An atomic standard of mass has not yet been adopted because it is not yet possible to measure masses on an atomic scale with as much precision as on a macroscopic scale.

 

Time

 

Until 1960 the standard of time was based on the mean solar day, the time interval between successive passages of the sun at its highest point across the meridian. It is averaged over an year. In 1967, an atomic standard was adopted for second, the SI unit of time.

 

One standard second is defined as the time taken for 9 192 631 770 periods of the radiation corresponding to unperturbed transition between hyperfine levels of the ground state of cesium ' 133 atom. Atomic clocks are based on this. In atomic clocks, an error of one second occurs only in 5000 years.

 

 

Ampere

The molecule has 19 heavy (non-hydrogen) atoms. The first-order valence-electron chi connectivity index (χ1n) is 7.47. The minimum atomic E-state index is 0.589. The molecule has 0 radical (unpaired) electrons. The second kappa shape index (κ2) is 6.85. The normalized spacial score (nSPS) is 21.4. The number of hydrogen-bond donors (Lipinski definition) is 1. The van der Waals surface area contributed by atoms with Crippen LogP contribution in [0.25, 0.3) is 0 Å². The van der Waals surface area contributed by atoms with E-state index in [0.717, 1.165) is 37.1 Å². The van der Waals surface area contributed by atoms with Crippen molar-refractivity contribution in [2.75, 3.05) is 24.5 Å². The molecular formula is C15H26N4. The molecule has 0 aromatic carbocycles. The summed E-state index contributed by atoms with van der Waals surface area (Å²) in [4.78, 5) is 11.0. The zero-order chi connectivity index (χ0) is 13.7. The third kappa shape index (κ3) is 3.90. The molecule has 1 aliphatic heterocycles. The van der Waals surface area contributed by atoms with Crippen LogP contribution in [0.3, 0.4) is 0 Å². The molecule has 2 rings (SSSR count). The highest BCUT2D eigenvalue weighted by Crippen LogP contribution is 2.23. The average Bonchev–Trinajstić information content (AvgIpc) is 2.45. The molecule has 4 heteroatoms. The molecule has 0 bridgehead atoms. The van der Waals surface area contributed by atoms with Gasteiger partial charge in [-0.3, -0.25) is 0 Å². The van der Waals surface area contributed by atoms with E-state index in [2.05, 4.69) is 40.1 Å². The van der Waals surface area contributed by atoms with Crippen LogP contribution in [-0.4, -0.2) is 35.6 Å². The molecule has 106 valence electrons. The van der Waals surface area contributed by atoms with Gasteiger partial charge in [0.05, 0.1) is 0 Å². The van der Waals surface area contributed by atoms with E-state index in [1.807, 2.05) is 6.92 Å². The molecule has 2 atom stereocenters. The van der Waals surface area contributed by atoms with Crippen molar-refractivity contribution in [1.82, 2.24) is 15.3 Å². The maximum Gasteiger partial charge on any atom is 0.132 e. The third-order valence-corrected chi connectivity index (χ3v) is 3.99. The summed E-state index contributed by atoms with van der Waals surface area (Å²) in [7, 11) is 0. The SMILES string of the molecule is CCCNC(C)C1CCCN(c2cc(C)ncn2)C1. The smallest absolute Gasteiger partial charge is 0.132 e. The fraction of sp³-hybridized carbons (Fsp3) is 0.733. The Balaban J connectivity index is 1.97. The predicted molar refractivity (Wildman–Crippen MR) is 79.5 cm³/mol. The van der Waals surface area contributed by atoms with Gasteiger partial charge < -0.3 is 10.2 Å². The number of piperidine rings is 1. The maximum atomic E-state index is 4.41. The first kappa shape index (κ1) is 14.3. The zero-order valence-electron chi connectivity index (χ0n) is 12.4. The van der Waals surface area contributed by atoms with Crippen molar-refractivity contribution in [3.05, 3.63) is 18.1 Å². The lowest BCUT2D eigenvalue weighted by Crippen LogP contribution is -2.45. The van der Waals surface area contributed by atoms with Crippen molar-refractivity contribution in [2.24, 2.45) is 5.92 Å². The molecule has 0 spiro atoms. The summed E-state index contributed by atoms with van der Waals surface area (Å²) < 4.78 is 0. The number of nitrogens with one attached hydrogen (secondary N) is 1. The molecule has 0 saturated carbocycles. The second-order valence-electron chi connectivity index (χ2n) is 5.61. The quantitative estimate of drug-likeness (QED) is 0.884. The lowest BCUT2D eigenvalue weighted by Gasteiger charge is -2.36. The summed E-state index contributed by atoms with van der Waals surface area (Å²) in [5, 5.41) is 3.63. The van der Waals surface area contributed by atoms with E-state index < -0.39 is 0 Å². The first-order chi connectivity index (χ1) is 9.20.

The ampere is the constant current which, flowing through two straight parallel infinitely long conductors of negligible cross-section, and placed in vacuum 1 m apart, would produce between the conductors a force of 2 x 10 -7 newton per unit length of the conductors.

 

Kelvin

The Kelvin is the fraction of 1/273.16 of the thermodynamic temperature of the triple point of water*.

Candela

 

The candela is the luminous intensity in a given direction due to a source, which emits monochromatic radiation of frequency 540 x 1012 Hz and of which the radiant intensity in that direction is 1/ 683 watt per steradian.


Mole

 

The mole is the amount of substance which contains as many elementary entities as there are atoms in 0.012 kg of carbon-12.

 

6. Rules and conventions for writing SI units and their symbols.



1. The units named after scientists are not written with a capital initial letter.


For example : newton, henry, watt